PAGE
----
Fantasy Writing Tips for Fantasy Fiction Writers 

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Using Horses in Fiction
by Tina Morgan


 

For writers of any genre, using an animal as popular as a horse can be a major stumbling block for the inexperienced writer. Now, don't stop reading just because you've sold a story or two, I'm talking inexperienced in regards to horses.

A recent discussion in a fantasy group described a major author making a very large mistake in his description of where his hero sheathed his weapon. The character shoved it into his horse's girth.

Excuse me?

As a horse person, this would have pulled me out of the story and made me question the entire novel's believability.

To demonstrate, I've included a diagram of how a saddle fits on a horse's body. The girth is the band that holds the saddle on the horse.

You can see the girth/cinch encircles the horse's body right behind the front legs. In order to keep the saddle from twisting to the side or under the horse's abdomen, the girth must be tight. Not just snug, but tight. Trying to shove a sword into the girth would cut the horse's side and/or the girth itself.

The horse is not going to appreciate this at all.

Consider also the length of a sword. Even a short sword is close to 27 inches in length. (3/4 of a meter). Now, imagine this 27 inches of steel running along the side of the horse's body. Even if you managed to sheathe the sword in the girth without the horse rearing and bucking, the sword would severely hinder the horse's movement.

You might be thinking that you're not writing fantasy, so you really could care less about swords and girths, but what if your romance heroine wants to go for a ride with her love interest? If you want your readers to find your setting believable, then you can't describe a well-made horse as having deep withers, nor can a cut on the front leg cause blood to trickle down the horse's hock.

The average reader might not pick up on mistakes like these but horse owners/riders will. They will be quick to point out the mistakes to their friends as well. Their friends don't have to be horse owners/riders to appreciate the mistakes and to tell their friends. This is one case where word of mouth can be detrimental to book sales.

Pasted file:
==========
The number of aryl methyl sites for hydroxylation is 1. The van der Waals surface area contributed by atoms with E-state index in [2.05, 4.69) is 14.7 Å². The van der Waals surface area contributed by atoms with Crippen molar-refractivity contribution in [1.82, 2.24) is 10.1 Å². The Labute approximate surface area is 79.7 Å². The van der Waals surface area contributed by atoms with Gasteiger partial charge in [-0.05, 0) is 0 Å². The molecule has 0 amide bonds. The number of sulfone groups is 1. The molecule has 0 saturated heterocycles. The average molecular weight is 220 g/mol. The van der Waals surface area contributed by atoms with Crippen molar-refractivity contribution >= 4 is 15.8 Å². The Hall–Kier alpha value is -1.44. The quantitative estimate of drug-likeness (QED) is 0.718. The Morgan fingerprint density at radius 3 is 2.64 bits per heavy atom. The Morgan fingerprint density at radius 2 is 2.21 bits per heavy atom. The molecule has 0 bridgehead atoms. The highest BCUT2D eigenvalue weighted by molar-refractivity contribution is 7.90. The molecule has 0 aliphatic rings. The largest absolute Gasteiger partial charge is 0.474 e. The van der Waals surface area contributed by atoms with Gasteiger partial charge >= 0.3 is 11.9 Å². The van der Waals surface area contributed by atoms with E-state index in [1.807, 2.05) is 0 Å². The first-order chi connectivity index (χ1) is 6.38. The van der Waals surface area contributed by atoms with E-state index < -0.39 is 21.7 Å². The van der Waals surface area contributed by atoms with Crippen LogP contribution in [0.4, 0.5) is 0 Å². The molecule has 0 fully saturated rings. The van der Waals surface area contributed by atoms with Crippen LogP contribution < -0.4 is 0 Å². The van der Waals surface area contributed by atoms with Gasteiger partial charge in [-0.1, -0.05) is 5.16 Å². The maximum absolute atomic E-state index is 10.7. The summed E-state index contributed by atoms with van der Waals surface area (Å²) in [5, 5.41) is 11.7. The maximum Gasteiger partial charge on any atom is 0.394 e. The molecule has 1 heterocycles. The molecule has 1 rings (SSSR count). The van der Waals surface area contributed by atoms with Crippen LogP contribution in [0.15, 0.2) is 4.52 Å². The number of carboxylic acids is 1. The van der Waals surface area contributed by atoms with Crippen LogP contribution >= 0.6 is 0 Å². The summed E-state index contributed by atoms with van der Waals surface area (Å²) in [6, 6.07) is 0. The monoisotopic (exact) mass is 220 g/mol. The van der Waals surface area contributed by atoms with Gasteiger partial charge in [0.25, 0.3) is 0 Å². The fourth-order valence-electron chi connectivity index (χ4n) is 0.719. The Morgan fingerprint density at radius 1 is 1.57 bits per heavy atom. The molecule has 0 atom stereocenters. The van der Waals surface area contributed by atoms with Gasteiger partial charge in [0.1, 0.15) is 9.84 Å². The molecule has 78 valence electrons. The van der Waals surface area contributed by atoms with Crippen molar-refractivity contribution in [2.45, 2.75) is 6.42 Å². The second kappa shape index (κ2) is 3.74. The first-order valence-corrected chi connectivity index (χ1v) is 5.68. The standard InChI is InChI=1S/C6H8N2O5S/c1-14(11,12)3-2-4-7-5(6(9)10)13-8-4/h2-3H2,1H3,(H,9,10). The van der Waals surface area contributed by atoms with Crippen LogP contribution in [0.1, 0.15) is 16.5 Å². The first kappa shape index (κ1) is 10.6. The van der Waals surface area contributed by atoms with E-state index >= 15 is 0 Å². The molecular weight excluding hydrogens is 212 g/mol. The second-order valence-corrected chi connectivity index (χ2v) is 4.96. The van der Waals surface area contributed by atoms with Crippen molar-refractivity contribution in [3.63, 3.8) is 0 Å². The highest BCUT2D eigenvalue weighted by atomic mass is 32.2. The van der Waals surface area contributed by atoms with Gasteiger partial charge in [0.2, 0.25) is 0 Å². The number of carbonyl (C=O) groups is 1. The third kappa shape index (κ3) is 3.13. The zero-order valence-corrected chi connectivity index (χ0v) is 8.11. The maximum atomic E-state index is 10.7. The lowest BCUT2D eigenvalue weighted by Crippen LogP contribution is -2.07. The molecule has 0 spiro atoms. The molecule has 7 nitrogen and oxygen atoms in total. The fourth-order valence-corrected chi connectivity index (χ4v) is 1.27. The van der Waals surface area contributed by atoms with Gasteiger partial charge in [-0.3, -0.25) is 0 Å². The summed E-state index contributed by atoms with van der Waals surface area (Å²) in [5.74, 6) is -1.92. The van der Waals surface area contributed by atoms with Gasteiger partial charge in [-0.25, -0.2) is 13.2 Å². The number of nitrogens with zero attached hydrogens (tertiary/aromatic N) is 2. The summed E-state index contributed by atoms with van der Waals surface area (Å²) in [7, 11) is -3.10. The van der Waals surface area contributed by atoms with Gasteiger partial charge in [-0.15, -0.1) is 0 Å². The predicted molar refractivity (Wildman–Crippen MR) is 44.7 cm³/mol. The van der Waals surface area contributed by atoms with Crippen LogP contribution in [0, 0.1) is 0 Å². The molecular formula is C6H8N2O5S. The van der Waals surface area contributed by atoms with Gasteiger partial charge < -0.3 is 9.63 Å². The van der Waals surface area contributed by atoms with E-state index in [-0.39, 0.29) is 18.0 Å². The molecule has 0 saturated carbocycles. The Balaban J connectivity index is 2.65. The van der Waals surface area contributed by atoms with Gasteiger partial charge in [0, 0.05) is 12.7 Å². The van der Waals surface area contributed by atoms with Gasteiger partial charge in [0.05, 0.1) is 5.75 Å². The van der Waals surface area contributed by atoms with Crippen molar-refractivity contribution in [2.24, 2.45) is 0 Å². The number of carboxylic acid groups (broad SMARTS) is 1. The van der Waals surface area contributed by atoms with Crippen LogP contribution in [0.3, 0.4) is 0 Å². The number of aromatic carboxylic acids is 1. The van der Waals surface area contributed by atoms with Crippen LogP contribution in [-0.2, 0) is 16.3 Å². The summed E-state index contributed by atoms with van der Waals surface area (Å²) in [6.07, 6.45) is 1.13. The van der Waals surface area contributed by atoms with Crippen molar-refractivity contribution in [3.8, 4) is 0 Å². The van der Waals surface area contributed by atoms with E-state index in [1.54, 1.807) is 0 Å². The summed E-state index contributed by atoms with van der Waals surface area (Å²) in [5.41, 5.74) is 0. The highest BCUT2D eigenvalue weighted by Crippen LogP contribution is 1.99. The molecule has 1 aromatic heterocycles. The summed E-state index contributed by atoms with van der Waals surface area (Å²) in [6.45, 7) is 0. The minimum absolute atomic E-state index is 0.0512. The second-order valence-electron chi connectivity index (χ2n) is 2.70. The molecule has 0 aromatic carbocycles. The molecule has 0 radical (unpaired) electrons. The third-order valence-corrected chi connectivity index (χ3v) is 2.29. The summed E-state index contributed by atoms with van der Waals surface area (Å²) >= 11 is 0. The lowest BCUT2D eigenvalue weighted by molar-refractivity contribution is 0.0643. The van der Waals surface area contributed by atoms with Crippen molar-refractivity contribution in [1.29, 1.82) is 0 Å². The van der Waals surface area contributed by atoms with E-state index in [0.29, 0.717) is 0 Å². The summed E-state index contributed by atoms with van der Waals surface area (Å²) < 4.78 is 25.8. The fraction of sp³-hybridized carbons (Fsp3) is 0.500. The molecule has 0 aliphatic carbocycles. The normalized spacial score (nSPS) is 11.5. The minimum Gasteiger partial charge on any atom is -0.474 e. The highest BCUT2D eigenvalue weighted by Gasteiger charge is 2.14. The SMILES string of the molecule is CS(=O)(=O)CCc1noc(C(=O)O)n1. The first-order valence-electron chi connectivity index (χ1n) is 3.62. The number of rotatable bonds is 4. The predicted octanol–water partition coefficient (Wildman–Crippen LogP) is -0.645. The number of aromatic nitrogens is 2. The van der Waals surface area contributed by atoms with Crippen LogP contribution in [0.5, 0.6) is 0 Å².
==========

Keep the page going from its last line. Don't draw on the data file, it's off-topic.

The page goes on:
Western and fantasy writers also need to keep their facts straight when describing how far their horses have traveled in one day. The exception to this would be if the fantasy writer has given their horses special traits or powers that the average horse on earth does not possess. If you decide to give your horses special qualities, this needs to be mentioned from the very beginning and not thrown in at the last minute as a save because you've just realized that your hero can't possibly reach the battle in time if his mount can't travel at twice the normal speed.

The average horse can travel 25 to 30 miles in one day. This will NOT be done at a run. Most of the distance will be covered in a trot, a gait that your rider will probably not enjoy. Endurance horses are trained to make 50, 75 even 100mile trail rides in one day. However, this requires special diets and extensive training for horse and rider. A rider with considerable experience will know how to ease the strain on their own body while riding long distances but they will still be sore if they're riding farther than normal. The muscles on the inner thigh and buttocks will take the greatest amount of punishment, but the lower back, calves, knees and hips will also feel the strain.

Horses must be walked after working up a sweat. They need to cool down slowly or risk serious health issues. Horses cannot regurgitate, so if they overeat, they are prone to stomach problems, which can be fatal. A sudden change in diet consisting of grass or grain that is too rich can cause stomach problems as well.

Horses do NOT lap water. Please don't try to tell me that they do. They suck water up into their mouths. While their lips don't pucker like a human kiss, they do tighten. Some horses like to immerse their entire muzzle into the water while they drink. My mare puts her nose into her water bucket half way up to her eyes.

Mare = grown female horse
Stallion = grown male horse able to sire foals
Gelding = castrated male horse
Foal = either sex under one year
Filly = female horse up to two years
Colt = male horse up to two years

Remember, research is crucial in any type of story and you need to keep your facts straight, be it a discussion about horses or the city where your story takes place. Most writers have a limited amount of time to research all the facts they need to include in their stories so how do you find what you need in a quick and easy manner?

One good tip I've heard is to read non-fiction books aimed at a mid-grade level audience. The reason for this is that the facts are given in very simple easy to follow answers without a lot of extrapolation to slow you down.

If you need to research horses for your novel, I would recommend starting at your local county extension office (for those in the USA). Ask if you can purchase a 4-H circular. Horseless Horse, Basic 4-H Horsemanship, or Basic 4-H Horse Science would cover a lot of very basic information as well as giving you diagrams of horses, tack and other equipment. Most of the circulars are less than $5.00 and a worthwhile investment if you intend to use horses in very many of your novels. Outside of the US, I would recommend starting at your local library.

Copyright Tina Morgan. All Rights Reserved



 













   
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